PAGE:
Friday, September 5, 2014

Its Complicated

Recently I was standing in a line making small talk with a fellow American tourist when I was asked where I was from. For me, and other military families, this is such a loaded question that I didn't even know where to begin with my answer. Is it where I live at the moment (Belgium)? But then some people think I'm Belgian. America? Is a generic "America" good enough or do people want more specifics? Is it where I grew up (Maine), where I first lived as an adult (Massachusetts) or where we first lived as a family (Virginia)? At one point Sidney was so confused that when posed with the "where are you from" question at the playground, he answered Albania. I quickly jumped in and corrected him but this led to his asking me where he was from since, up to that point, his only memories were of living in Albania. And the question is all the more confusing when we are together as a family. Glenn grew up in Maryland and went to college in New York before joining the Navy and spending time on both Coasts. And the tender age of 4 1/2 Sidney was born in one state, lived in two others (I'm cheating a bit and counting Washington D.C. as a state since we did live there for over one year) and has now lived in two European countries. So what is home anyway?

So how did I answer my fellow tourist? I took a deep breath and told him I lived in Belgium. He looked at me knowingly and asked if I was military. When I nodded in agreement he quickly added that he was retired from the Navy and listed several of the places he had once called home (including Virginia and Belgium). Here was someone who understood how loaded the question really is. It was like finding an unlikely soulmate in a sea of foreigners. But finding that type of understanding outside of our military community is rare.

Some days I look longingly at friends who are settled. From my perspective their living in a house they have owned for years, their children attending the same school with the same children for each grade and their ability to lay down permanent roots looks so comforting. They don't face the regular uncertainty of where they will end up next, whether the schools and the job will be acceptable and more importantly, what their new house and neighborhood will be like. On the flip side, I've had civilian friends comment about how exciting and even glamourous my life must be. From the inside, living this life certainly doesn't feel that way. Yes, with mobility comes opportunities and we take full advantage of them as they arise. But that doesn't negate the desire to not have to always be on the move. I'd love to not be continually packing and unpacking boxes, trying to make new friends and finding my way around a new community. Someday, someday.....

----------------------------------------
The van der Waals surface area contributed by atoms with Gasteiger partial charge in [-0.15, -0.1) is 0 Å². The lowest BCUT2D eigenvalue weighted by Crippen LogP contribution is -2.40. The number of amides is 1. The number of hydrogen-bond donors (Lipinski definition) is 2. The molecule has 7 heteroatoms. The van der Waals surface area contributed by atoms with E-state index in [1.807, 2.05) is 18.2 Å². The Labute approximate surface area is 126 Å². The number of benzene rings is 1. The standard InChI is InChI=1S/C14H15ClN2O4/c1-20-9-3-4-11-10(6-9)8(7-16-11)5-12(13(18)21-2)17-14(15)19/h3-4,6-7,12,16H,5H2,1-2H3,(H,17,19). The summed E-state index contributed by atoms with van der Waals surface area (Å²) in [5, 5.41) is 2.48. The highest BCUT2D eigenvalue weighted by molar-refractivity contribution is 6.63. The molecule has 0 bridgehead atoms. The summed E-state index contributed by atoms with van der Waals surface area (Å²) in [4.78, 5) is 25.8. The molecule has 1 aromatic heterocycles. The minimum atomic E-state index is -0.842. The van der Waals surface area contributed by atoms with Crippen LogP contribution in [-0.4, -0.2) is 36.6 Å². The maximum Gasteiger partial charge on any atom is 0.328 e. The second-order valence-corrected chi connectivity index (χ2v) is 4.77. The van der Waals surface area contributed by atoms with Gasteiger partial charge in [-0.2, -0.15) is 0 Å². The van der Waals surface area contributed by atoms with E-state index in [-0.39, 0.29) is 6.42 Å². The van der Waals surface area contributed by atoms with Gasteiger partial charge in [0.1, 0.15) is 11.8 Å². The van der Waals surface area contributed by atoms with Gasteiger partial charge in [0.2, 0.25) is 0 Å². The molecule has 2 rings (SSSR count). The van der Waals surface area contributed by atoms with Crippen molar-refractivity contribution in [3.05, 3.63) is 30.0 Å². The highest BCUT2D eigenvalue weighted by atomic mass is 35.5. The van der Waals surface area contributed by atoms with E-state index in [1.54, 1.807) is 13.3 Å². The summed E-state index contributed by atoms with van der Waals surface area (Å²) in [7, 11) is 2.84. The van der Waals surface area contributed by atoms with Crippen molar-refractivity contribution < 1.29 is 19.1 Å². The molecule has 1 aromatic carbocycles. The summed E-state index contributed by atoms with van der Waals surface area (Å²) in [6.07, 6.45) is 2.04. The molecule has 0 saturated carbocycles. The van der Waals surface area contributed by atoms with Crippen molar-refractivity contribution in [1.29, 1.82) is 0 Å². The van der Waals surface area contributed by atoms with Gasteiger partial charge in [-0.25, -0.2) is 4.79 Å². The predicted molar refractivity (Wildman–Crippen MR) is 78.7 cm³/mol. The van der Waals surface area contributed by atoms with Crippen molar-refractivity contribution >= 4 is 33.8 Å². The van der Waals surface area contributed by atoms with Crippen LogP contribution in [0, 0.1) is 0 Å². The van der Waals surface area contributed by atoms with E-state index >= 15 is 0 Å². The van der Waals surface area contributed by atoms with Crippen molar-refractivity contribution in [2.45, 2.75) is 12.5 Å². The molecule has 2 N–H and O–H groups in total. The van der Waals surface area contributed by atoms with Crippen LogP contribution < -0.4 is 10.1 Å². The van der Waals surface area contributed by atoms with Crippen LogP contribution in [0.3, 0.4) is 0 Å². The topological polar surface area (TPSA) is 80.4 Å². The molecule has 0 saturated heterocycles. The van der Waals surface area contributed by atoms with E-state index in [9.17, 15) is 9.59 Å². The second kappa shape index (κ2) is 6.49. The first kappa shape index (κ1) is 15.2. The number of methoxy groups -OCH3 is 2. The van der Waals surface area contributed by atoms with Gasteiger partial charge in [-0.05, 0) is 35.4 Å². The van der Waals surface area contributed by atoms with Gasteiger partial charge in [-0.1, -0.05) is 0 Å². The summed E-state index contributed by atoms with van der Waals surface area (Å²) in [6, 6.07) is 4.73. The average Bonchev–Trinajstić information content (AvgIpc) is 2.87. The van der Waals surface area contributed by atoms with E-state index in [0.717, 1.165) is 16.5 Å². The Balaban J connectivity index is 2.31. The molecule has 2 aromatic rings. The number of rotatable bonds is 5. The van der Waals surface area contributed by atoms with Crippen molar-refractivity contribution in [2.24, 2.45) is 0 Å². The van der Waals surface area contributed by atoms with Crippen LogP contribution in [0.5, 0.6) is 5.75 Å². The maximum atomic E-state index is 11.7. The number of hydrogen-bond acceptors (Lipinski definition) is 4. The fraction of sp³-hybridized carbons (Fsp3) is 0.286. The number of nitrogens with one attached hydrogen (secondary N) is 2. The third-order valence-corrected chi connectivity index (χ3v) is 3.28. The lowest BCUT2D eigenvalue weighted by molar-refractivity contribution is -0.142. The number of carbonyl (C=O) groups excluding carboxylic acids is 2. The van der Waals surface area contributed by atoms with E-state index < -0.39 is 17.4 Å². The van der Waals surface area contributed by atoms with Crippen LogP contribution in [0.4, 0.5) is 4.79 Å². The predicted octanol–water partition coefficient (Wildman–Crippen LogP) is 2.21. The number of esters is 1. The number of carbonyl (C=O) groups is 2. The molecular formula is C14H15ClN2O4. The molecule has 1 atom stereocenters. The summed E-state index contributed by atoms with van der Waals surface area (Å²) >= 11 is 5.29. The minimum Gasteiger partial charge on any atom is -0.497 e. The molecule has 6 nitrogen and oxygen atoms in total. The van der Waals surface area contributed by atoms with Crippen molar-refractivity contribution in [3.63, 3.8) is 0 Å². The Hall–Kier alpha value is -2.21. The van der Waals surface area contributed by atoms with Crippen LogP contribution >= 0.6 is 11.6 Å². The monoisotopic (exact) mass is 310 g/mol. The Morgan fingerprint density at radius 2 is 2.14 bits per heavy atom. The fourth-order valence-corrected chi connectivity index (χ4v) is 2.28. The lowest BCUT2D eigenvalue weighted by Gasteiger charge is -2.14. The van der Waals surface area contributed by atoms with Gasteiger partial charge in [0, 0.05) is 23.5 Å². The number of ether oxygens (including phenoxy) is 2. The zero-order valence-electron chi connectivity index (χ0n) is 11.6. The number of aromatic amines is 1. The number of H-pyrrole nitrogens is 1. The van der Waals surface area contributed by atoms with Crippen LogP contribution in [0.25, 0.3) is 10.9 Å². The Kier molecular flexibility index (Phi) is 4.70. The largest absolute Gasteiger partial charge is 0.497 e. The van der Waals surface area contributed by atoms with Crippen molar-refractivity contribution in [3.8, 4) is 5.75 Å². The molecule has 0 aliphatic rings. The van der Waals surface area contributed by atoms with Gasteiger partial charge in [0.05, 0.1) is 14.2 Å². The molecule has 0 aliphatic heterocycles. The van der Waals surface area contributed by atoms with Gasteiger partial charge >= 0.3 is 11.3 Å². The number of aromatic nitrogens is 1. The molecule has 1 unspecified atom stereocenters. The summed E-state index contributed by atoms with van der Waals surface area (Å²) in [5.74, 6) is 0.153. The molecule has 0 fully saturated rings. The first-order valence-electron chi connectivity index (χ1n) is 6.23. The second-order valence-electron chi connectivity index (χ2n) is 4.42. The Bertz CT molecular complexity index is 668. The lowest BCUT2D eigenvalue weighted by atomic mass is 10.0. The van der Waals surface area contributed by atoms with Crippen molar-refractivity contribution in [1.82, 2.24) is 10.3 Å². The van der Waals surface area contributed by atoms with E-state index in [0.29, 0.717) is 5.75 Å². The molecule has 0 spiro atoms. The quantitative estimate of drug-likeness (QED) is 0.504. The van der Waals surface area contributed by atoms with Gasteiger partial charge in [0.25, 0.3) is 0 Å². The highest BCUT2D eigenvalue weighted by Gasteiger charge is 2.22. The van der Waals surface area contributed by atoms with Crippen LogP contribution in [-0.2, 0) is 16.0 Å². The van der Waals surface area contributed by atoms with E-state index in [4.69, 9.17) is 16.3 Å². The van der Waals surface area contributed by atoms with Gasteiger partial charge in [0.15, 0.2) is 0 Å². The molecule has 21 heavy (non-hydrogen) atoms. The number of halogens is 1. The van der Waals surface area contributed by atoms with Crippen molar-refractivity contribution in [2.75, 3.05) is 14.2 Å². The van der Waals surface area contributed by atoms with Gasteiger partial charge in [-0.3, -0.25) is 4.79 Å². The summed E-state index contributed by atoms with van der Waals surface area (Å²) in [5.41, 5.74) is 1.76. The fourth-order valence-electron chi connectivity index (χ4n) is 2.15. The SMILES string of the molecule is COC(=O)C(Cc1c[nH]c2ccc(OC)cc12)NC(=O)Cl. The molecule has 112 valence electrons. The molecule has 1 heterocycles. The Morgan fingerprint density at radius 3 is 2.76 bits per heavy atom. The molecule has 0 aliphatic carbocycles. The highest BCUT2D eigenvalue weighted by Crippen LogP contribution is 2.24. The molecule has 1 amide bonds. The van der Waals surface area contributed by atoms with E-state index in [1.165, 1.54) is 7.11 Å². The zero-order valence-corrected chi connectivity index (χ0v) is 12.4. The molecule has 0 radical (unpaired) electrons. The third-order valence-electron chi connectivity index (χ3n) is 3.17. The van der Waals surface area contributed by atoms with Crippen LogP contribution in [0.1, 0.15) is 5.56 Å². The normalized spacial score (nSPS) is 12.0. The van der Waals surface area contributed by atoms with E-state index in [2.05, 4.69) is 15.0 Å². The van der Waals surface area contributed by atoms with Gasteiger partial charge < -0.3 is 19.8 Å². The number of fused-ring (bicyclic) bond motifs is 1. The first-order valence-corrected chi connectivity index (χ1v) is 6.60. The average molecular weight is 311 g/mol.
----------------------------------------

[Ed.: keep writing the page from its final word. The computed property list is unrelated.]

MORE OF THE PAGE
So where are we from? For the time being we live in the moment and home is where ever the Navy sends us. And at at the moment, that happens to be Belgium.

1 comment:

  1. I very much enjoy your musings about life and your experiences as a military family stationed overseas.
    As for "where are you from?" Unless it is a mapquest type question, you are not "from" Belgium, you live in Belgium, before that Albania, before that....... How you define where would depend on who is asking: American tourist, someone associated with US govt, or a local. I think people are just wondering who you are and what you might have in common or what you might know that they don't; -- As for the intrepid and very intelligent Sydney-- he is from where ever you tell him he is from. It's a linguistics lesson for him to learn what "where are you from" means in this case. You took him "home" for the summer to gain similar childhood experiences that you remember. He is in an American in a military family. I would say he is an American, now living in Belgium, he just hasn't spent very much time "where he is from" yet. It depends on who is asking and perhpaps its all part of the linguistics lesson.
    You have my admiration for your adventurousness. (I hope things work out for soccer).
    Dee from Oregon